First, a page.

First sighting of Halley’s comet pushed back two centuries

Sep 13, 2010 by Lin Edwards report
A photograph of Halley's Comet taken during its 1910 approach. Image credit: The Yerkes Observatory / Wikipedia

( -- Researchers have modeled the likely path taken by Halley's comet in the 5th century BC and compared their findings to ancient Greek texts from the period. They now suggest the ancient Greeks saw the comet, which would make the sightings over two centuries earlier than previous known observations.

Chinese astronomers first described the comet in 240 BC, but in in 466-467 BC Greek authors described a meteor the size of a wagon that crashed into the Hellespont region of northern Greece during daylight hours, frightening the population and creating a tourist attraction that lasted five centuries. The ancient authors describe a comet in the sky at the time.

Researchers Daniel Graham, a philosopher, and Eric Hintz, an astronomer, from Brigham Young University at Provo in Utah, compared their model of the comet’s likely path with the texts describing the meteor crash. Halley’s comet would have been visible for 82 days maximum, depending on at the time, while the ancient texts say the comet was visible for 75 days.

When the meteor fell, the comet was said to be in the western sky, and according to the model comet Halley would have been visible from 4 June to 25 August in 466 BC, and would have been in the western sky from July 18th. The comet was said to be accompanied by winds and shooting stars, and in July strong winds are common in the region. If the model is correct, at this time the Earth would have been moving under the comet’s tail, and shooting stars could have been created from its debris field.

According to Plutarch, writing in the 1st century AD, Anaxagoras, a young astronomer, had predicted the meteor crash, but this has puzzled historians because a meteor collision is a random event difficult to predict. Graham suggests Anaxagoras probably actually predicted that rocks might fall from the sky rather than a particular meteorite.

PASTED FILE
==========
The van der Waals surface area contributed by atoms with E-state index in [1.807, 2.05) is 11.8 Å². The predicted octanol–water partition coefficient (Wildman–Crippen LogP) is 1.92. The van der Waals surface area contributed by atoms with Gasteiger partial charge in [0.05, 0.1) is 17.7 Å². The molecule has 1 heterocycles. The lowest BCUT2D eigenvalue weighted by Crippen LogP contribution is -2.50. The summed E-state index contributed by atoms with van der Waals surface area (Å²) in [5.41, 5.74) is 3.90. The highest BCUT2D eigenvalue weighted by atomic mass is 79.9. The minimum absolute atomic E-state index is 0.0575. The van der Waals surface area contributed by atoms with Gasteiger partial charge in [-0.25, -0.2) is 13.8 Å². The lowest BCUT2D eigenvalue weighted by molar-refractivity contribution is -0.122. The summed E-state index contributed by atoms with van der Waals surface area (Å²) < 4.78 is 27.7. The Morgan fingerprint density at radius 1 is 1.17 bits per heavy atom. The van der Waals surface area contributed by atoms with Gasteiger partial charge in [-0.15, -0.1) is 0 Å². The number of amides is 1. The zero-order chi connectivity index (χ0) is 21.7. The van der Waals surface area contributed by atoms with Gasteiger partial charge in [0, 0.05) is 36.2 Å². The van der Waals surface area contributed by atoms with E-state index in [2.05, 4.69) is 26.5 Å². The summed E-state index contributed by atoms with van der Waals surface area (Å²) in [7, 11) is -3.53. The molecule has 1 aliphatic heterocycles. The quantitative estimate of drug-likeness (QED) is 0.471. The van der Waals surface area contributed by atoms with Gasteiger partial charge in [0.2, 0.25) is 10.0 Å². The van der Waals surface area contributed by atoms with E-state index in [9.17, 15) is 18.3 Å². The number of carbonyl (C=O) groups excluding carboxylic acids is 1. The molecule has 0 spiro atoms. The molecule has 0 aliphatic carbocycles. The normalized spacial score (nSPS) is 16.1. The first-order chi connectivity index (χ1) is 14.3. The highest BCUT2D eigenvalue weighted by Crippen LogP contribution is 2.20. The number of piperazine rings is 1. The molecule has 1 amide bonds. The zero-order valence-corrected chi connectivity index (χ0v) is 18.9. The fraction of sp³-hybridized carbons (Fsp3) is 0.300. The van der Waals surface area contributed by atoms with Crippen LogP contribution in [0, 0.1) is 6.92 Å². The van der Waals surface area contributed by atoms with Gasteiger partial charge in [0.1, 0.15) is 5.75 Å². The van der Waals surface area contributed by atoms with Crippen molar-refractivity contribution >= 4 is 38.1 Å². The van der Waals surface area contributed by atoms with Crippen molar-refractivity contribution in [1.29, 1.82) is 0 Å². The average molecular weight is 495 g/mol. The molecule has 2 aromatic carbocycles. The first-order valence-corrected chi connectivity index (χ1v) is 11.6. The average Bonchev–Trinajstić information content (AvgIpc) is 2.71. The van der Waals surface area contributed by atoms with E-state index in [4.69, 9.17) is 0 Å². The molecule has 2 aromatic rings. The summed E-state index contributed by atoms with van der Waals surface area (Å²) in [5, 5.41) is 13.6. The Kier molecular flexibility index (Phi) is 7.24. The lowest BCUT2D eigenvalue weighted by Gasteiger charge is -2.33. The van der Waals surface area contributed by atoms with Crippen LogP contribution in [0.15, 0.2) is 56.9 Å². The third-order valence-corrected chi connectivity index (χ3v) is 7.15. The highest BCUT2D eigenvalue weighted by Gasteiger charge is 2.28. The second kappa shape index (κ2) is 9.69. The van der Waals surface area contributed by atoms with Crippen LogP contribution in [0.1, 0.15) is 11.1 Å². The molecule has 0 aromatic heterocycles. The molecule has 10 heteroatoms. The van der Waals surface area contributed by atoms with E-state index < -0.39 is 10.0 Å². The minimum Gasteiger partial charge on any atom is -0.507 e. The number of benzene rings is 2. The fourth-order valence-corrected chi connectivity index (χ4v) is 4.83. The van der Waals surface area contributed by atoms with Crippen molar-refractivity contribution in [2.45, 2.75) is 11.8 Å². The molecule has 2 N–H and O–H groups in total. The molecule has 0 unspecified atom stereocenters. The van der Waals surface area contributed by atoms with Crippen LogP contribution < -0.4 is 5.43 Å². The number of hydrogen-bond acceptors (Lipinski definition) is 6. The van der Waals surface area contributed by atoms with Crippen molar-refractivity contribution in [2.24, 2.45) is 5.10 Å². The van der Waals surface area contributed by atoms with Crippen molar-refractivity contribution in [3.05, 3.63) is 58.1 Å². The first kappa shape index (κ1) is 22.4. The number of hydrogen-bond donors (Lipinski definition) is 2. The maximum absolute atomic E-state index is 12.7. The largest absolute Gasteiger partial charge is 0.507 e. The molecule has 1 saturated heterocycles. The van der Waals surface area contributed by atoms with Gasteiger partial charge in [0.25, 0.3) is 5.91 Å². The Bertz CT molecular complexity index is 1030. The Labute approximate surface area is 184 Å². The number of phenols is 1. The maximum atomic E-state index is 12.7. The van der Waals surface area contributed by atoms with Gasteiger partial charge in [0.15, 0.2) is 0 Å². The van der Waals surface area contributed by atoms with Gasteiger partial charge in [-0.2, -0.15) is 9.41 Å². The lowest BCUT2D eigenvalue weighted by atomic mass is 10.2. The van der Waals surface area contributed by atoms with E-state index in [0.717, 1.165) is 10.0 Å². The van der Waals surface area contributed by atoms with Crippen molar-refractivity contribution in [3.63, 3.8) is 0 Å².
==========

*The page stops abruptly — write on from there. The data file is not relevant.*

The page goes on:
Anaxagoras made the prediction after observing the of 478 BC and concluding that heavenly bodies such as the moon were not lighter than air, as previously believed, but were actually made of rock. If nudged out of position, they could therefore crash to earth. It is possible that Halley’s comet could have nudged a small asteroid off course, and this was the meteor that hit northern Greece, but Dr Hintz is doubtful and said his feeling is that “it was just a really cool coincidence.”

Halley’s comet becomes visible to the unaided eye around every 75-6 years, but calculations of its appearance are difficult because sometimes its orbits bring it close to planets, whose gravity can change its course. The comet was named after the English astronomer Edmond Halley, who in 1705 correctly predicted the 1758 return of a comet that had previously been observed in 1682. The was last seen on 9th February 1986, and is expected to return in 2061.

Explore further: Comet dust—planet Mercury's 'invisible paint'

More information: An Ancient Greek Sighting of Halley's Comet? Journal of Cosmology, 2010, Vol 9, 2130-2136.

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4.7 / 5 (3) Sep 13, 2010
Several celestial events have been proposed to represent sightings of Halley's Comet prior to 240 BC, so this theory stands in good company. AFAIK, though, no meteorite has been positively ID as originating from a known meteor shower or comet, periodic or otherwise. BTW, Halley is the parent body for the annual Orionid meteor shower, which wiki notes was first recognized in the early 1800s (although it may be much older).

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